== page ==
17. How should we be affected by reviewing the reasons for suffering in the world today?

17 As we review these reasons for human suffering, do we see any basis for blaming wickedness on Jehovah or for losing our  confidence in him? On the contrary, such a study gives us reason to echo these words of Moses: “The Rock, perfect is his activity, for all his ways are justice. A God of faithfulness, with whom there is no injustice; righteous and upright is he.” (Deuteronomy 32:4) By meditating on these matters, let us refresh our understanding of them from time to time. That way, when we face trials, we will resist Satan’s efforts to sow doubts in our minds. What, though, of the second step mentioned at the outset? What is involved in trusting in Jehovah?

What It Means to Trust in Jehovah

18, 19. With what words does the Bible encourage us to trust in Jehovah, but in that regard, what mistaken ideas do some entertain?

18 God’s Word urges us: “Trust in Jehovah with all your heart and do not lean upon your own understanding. In all your ways take notice of him, and he himself will make your paths straight.” (Proverbs 3:5, 6) Those are beautiful, reassuring words. Surely no one in all the universe is more trustworthy than our beloved heavenly Father. Nevertheless, it is easier to read those words in Proverbs than to put them into practice.

19 Many have mistaken ideas about what it means to trust in Jehovah. Some think of such trust merely as a feeling, a kind of blissful emotion that should well up naturally in the heart. Others seem to believe that trusting in God means that we can expect him to shield us from every difficulty, to solve our every problem, to make every daily challenge turn out just as we hope​—and right away! But such notions are unfounded. Trust is much more than a mere feeling, and it is not unrealistic. In adults, trust involves making conscious, reasoned decisions.

20, 21. What is involved in trusting in Jehovah? Illustrate.

20 Note again what Proverbs 3:5 says. It contrasts trusting in Jehovah with leaning on our own understanding, suggesting that we cannot do both. Does that mean that we are not allowed to use our powers of understanding? No, for Jehovah, who gave us those powers, expects us to use them in serving him. (Romans 12:1) But on what do we lean, or depend? If our thinking fails to harmonize with Jehovah’s, do we accept his wisdom for what it is​—infinitely superior to ours? (Isaiah 55:8, 9) To trust in Jehovah means to let his thinking guide our own.

21 To illustrate: Think of a small child sitting in the backseat of a car, with his parents in front. His father is at the wheel. When difficulties arise during the journey​—a question about the proper route or perhaps a problem with the weather or the condition of the road—​how does an obedient, trusting child react? Does he shout directions from the backseat, telling his father how to handle the car? Does he question his parents’ decisions or resist when they remind him to stay buckled up in his seat? No, he naturally trusts his parents to handle such matters, imperfect though they are. In Jehovah, we have a perfect Father. Should we not trust in him implicitly, especially when we face challenging situations?​—Isaiah 30:21.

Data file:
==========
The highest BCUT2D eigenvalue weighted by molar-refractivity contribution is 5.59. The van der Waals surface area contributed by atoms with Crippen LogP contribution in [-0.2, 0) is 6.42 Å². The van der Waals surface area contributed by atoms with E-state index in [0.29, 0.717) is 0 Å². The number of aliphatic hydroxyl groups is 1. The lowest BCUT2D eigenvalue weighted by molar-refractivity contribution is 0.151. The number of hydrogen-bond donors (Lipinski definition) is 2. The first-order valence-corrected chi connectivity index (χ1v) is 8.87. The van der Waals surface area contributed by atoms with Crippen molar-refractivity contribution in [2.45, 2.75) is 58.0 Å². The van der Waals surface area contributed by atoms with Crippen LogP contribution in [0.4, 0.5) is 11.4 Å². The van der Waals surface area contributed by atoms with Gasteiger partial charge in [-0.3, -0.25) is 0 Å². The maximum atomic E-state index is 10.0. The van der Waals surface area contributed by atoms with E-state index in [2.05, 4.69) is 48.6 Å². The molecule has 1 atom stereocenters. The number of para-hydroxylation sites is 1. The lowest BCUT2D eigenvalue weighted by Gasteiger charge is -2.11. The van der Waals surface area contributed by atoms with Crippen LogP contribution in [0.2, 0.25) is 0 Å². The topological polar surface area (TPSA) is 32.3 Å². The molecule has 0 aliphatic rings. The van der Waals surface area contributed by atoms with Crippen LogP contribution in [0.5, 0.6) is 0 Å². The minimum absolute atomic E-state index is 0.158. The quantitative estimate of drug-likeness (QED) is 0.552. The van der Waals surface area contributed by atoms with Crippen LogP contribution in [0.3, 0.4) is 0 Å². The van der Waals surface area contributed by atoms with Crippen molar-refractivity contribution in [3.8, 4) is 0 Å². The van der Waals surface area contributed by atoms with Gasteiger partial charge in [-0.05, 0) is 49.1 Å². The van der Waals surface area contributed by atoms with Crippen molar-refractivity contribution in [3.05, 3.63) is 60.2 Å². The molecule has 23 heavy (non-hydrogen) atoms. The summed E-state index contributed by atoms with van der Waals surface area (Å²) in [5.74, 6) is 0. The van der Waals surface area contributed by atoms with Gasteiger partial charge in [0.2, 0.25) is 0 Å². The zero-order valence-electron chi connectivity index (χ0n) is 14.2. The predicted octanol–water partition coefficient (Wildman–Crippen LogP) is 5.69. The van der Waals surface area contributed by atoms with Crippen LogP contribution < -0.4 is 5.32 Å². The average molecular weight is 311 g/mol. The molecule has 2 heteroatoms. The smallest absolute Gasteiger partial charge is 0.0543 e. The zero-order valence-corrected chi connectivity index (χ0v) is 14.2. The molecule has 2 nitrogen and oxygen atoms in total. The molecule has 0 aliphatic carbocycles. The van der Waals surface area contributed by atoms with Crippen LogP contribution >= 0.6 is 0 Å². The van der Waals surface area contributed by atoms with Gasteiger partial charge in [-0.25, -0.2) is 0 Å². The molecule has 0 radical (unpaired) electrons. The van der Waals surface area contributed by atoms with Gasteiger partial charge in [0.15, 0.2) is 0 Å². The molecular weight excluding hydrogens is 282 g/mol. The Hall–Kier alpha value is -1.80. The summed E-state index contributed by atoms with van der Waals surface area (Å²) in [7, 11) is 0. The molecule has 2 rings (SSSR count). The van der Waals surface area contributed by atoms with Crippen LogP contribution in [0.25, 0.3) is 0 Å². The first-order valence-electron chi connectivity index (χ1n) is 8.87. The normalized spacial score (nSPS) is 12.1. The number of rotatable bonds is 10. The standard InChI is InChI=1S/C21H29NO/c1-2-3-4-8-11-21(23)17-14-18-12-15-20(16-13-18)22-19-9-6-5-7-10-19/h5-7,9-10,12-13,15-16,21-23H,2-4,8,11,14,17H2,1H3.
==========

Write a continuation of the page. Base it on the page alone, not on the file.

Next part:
22, 23. (a) Why should we put our trust in Jehovah when we are faced with problems, and how may we do so? (b) What will be discussed in the following article?

 22 However, Proverbs 3:6 indicates that we should ‘take notice of Jehovah in all our ways,’ not only when we face difficult situations. So the day-to-day decisions we make in life should reflect our trust in Jehovah. When problems arise, we should not despair, panic, or resist Jehovah’s guidance regarding the best way to handle matters. We need to view trials as opportunities to support Jehovah’s sovereignty, to help prove Satan a liar, and to build obedience and other qualities that please Jehovah.​—Hebrews 5:7, 8.

23 We can show our trust in Jehovah no matter what obstacles may loom before us. We do so in our prayers and in the way we look to Jehovah’s Word and to his organization for guidance. Specifically, though, how can we display trust in Jehovah when faced with the problems that arise in today’s world? Our next article will take up that subject.

[Footnote]

^ par. 13 The Greek word that Paul used for “futility” was the same one used in the Greek Septuagint to render the expression that Solomon used repeatedly in the book of Ecclesiastes, as in the expression “everything is vanity!”​Ecclesiastes 1:2, 14; 2:11, 17; 3:19; 12:8.

How Would You Answer?

• How did David show that he had made Jehovah his confidence?

• What are three causes of human suffering today, and why is it good to review them from time to time?

• Jehovah pronounced what sentence upon humankind, and why was it a just sentence?

• What is involved in trusting in Jehovah?

[Study Questions]

[Pictures on page 8]

David made Jehovah his confidence

[Picture on page 10]

Jesus showed that when a certain tower fell in Jerusalem, Jehovah was not responsible